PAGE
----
Congressmen Ami Bera, David Cicilline, Rodney Davis and Adam Kinzinger talk problem solving.
No one can truthfully say that cooperation is for sissies. In the big sea of public decision-making, there are strong partisan undertows, and the easy way through rough waters is to go with the flow of the group with a firm grip on the ideology we believe will save us. It appears we might all drown as a result of such choices; tough national challenges go unresolved while too many of our elected leaders splash and flail in divisive rhetoric.
There is a better way, and it is exemplified by those public servants in local and state governments who are swimming against the currents, courageously letting go of hard lines, joining hands and taking risks. As the examples below illustrate, it’s not easy, it’s rarely perfect, and the work is never really finished. But what course do we really want to choose for our future: the easy way down, or pragmatic partnerships forward? (See any light through those murky waters yet, Congress?)
Arizona – Civil Discourse in the Public Square
Arizona has had its share of acrimonious politics of late, but the state is also home to an exemplary program encouraging civil discourse and cooperation in public life. Noting that strident and vitriolic language threatens the effectiveness of democracy at all levels of government, the University of Arizona Board of Regents established the National Institute for Civil Discourse in Tucson in 2011 to promote “frank, respectful and vigorous debate” and to “foster an open exchange of ideas and expression of values that will lead to better problem-solving and more effective government” through research, advocacy, and public policy initiatives. The Institute is co-chaired by former presidents George H.W. Bush and Bill Clinton and boasts a distinguished Board comprised of national leaders in public policy, academia, and media. U.S Rep. Gabrielle Giffords was named to the Institute’s National Board of Advisors in 2012.
Missouri – Cooperation on Tax Incentives
No doubt there’s plenty of devilment yet in the details, but there is also good potential in a gutsy bipartisan proposal from Kansas City area legislators who want to stop the use of certain state incentives to move jobs back and forth across the Kansas-Missouri state line. After years of an active (and escalating) border war in which both states have handed out generous tax breaks to lure companies from the other side, Missouri Republican Rep. T.J. Berry has introduced legislation co-sponsored by Democratic Rep. John Rizzo that would discourage the practice. Implementation of such a law would require Kansas to take the same step within two years. At least a few Kansas policymakers are favorable to the idea. State Senate President Steve Morrison said: "If we can cooperate with Missouri to try to come up with a good policy that helps both states, it's worth considering." This is going to be a tough one; let’s watch it with encouragement.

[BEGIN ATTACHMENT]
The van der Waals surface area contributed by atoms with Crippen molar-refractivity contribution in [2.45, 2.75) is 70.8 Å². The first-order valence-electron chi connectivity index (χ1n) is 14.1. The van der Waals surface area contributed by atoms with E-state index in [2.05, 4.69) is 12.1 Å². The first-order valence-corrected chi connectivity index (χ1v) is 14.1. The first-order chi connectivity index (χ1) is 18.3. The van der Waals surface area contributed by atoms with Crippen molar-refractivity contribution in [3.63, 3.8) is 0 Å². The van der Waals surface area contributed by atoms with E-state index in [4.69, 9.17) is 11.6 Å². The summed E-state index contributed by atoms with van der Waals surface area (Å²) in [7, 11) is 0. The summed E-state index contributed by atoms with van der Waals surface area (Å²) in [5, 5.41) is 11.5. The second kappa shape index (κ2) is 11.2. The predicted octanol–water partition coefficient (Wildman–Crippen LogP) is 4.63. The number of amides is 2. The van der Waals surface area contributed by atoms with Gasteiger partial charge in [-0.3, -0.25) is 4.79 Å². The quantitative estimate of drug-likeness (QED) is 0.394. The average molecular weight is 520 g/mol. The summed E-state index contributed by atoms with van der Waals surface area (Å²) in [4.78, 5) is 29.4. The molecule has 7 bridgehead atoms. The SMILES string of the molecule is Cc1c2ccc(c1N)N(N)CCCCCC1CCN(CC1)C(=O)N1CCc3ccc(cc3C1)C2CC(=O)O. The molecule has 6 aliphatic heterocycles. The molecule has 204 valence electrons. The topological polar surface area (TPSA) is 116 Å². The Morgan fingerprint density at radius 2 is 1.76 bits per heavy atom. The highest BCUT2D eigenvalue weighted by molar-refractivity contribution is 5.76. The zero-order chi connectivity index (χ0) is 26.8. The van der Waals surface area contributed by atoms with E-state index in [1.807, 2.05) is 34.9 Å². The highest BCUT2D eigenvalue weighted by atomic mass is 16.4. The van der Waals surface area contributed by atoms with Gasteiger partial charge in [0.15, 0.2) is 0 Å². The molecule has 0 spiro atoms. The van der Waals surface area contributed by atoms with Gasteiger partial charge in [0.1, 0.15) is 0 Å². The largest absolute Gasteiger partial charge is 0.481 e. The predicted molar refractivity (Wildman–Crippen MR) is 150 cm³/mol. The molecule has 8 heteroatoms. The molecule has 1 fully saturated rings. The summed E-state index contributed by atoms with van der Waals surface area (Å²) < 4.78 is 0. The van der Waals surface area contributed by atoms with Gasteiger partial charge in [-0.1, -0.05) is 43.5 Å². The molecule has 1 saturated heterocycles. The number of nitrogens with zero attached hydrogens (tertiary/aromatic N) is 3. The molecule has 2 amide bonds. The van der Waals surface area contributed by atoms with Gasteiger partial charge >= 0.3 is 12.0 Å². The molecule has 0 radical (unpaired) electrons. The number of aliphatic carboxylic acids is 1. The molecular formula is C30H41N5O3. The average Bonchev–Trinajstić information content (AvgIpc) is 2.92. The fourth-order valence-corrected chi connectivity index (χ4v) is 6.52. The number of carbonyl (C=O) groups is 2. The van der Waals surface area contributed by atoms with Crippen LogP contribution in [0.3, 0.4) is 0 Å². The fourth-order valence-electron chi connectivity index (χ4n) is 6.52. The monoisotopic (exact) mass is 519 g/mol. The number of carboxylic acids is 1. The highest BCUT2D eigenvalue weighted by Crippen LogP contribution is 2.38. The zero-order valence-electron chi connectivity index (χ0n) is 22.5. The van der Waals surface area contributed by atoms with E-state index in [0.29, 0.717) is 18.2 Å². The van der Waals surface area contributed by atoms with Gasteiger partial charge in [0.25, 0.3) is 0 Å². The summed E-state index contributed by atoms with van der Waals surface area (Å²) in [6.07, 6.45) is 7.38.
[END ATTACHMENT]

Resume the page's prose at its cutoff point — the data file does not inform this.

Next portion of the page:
Rhode Island – Pension Reform
The Trillion Dollar Gap, a 2010 report on pension liabilities from the Pew Center on the States, lit a fire under states, nationwide. The findings documented a startling reality: the average state has only 77 percent of the assets required to satisfy their promise to retirees. In some states, assets equaled less than 50 percent of obligations. Of the 41 states that moved quickly to address the problem, Rhode Island achieved what Kiplinger’s Money Power called the “most comprehensive makeover yet." Legislators, civic and business leaders and others worked closely with the state treasurer to develop a “hybrid” retirement plan with traditional defined-benefits and a kind of 401(k) that requires employee contributions. The legislative reform, which includes additional changes, affects current and future employees as well as current retirees. It passed in November 2011 with overwhelming bipartisan support and immediately raised the state’s fund status from 48 to 60 percent.
Effective bipartisanship is a long haul. The South Dakota Science and Technology Authority, whose work has been frustrated by pushes and pulls at all levels of government, is a good case in point. Formed in 2004 with strong support across the political spectrum, the Authority oversees the conversion of a closed gold mine – Homestake in South Dakota’s Black Hills – into what may be the largest underground laboratory in the world. Researchers at the new Sanford Underground Laboratory at Homestake will conduct transformational physics and science experiments below 4,850 feet of rock, protected from the noise of cosmic rays that prohibit comparable research on the earth’s surface. The facility will house a science education center for students from nearby colleges and universities. Tribal leaders of the area, for whom the Black Hills are a traditional sacred ground, laud what the project represents: “… Something more precious [than gold] is being extracted from that hole in the ground: jobs, hope, knowledge and opportunity.”
Blair is a citizen leader from Alexandria, Va.